Top Nine Best NBA 10-Day Players

By Lou DiPietro

For the 2012-13 NBA season, January 5 was the date on which teams could begin signing players to 10-day contracts. Through the first 10 days of the 10-day cycle, eight players had been inked to the temporary deals, the latest being the Nets' re-addition of swingman Damion James.

While some 10-day deals, like Dallas' pickup of Mike James this year, are given to veterans at the end of their prime looking to make one last contribution in the league, the majority are rookies or young veterans brought in to provide bench depth or a temporary fill-in for injury-ravaged teams (much like many of the Nets' additions, including Gerald Green, a season ago).

However, from that latter group, a good selection have turned their 10-day look into a long and fruitful career; currently, Cleveland's Alonzo Gee is the most notable active member of that group, and the nine men listed below are the cream of a long-ago harvested crop.


    After stints in three countries and two lesser leagues, Armstrong reached the NBA in 1995 with the Magic. Four years later, he became the first player to win the Sixth Man of the Year and Most Improved Player Awards simultaneously, and hung around the league until retiring as a Net in 2008.


    Signed by the Sixers in April 2001, Bell made an immediate impact, scoring 10 points in Game 7 of the Eastern Conference Finals to help Philly reach the NBA Finals. Now 36, Bell is still in the NBA with Utah, and has posted double-digit scoring averages in seven of his 11 full seasons.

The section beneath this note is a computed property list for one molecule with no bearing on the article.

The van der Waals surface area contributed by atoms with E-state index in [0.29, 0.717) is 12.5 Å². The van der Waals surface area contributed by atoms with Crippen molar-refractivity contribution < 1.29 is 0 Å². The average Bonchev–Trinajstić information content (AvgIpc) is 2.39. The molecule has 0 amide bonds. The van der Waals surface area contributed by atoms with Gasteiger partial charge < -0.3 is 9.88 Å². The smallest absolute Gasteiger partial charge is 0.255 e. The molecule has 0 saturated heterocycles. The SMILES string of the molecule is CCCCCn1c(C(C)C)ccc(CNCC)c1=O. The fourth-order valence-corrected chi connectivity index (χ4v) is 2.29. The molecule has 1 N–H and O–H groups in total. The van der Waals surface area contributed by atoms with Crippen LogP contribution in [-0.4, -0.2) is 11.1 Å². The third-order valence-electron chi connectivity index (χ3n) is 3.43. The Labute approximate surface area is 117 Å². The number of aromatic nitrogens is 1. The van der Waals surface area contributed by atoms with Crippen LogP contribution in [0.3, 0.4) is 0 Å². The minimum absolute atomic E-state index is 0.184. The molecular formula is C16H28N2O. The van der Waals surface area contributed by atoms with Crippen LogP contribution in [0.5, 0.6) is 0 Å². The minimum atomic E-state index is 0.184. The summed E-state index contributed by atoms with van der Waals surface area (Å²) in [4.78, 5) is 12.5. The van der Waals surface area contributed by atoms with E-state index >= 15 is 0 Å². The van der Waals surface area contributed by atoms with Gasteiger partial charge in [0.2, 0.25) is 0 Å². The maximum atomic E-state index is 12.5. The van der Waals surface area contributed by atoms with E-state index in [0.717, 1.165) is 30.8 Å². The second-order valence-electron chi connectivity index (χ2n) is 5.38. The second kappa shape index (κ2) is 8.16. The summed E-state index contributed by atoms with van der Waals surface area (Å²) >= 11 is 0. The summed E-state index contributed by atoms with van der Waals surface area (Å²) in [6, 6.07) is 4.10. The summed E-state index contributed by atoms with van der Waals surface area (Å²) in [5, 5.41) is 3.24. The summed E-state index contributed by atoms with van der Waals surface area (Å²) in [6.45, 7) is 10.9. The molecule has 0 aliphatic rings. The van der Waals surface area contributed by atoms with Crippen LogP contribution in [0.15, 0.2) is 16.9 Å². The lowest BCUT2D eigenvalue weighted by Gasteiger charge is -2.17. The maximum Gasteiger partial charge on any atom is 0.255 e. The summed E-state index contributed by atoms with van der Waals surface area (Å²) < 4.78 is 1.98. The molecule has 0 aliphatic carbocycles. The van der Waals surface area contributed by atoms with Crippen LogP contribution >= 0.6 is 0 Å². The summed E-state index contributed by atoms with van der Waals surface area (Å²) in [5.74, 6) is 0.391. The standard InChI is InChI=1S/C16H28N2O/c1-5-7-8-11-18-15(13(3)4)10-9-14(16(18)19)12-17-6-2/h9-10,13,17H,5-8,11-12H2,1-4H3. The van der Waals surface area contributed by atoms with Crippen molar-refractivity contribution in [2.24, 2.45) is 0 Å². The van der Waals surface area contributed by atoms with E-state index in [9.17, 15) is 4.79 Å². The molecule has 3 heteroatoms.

After three colleges, three uneventful years with the Bucks, and stints in both the CBA and NBDL, "Skip 2 My Lou" signed a 10-day pact with Toronto in January 2003. He parlayed that tryout into seven years as a starting point guard in the league, and would help lead Orlando to the NBA Finals in 2008-09.

    After breaking into the NBA with the Warriors in 1991, Elie went on to fame as the sixth man on the Rockets teams that won back-to-back NBA titles in 1994 and 1995. He later won a third in San Antonio in 1999, and is still on the bench today as an assistant to interim Brooklyn Nets coach P.J. Carlesimo.


    Undrafted out of college, Outlaw played in the CBA before the Clippers gave him a shot in February 1994. Fourteen years later, Outlaw retired with nearly 1200 blocked shots and a career field goal percentage of .567 that currently ranks in the NBA's all-time Top 10.


    Then in his fourth NBA season, a 26-year-old Johnson signed a 10-day deal with Houston in 1992 hoping to keep his career afloat. He blossomed, and over the final 12 years of his career, Avery finished in the Top 10 in assists four times, won an NBA title in 1999, and had his No. 6 retired in San Antonio.


    At 24, Mason was already a five-league journeyman when he signed a 10-day deal with Denver in 1990-91. He joined the Knicks the following summer, and over the next 11 years, he would score nearly 10,000 points, win the 1995 Sixth Man of the Year Award, and play in the 2001 All-Star Game.


    Bowen made his NBA debut on a 10-day deal with Miami in 1997, and went on to become one of the league's best three-point shooters and perimeter defenders. He was named to the NBA's All-Defensive Team eight times, won three titles with the Spurs, and also has his number retired in San Antonio.


    Rambis never got in a game during his initial stint with the Knicks in January 1981, but he joined the Lakers in 1981-82 and went on to win eight rings: four as a key player on the "Showtime" squads of the 1980s and four more from 1999-2009 as an assistant coach and front office advisor. comments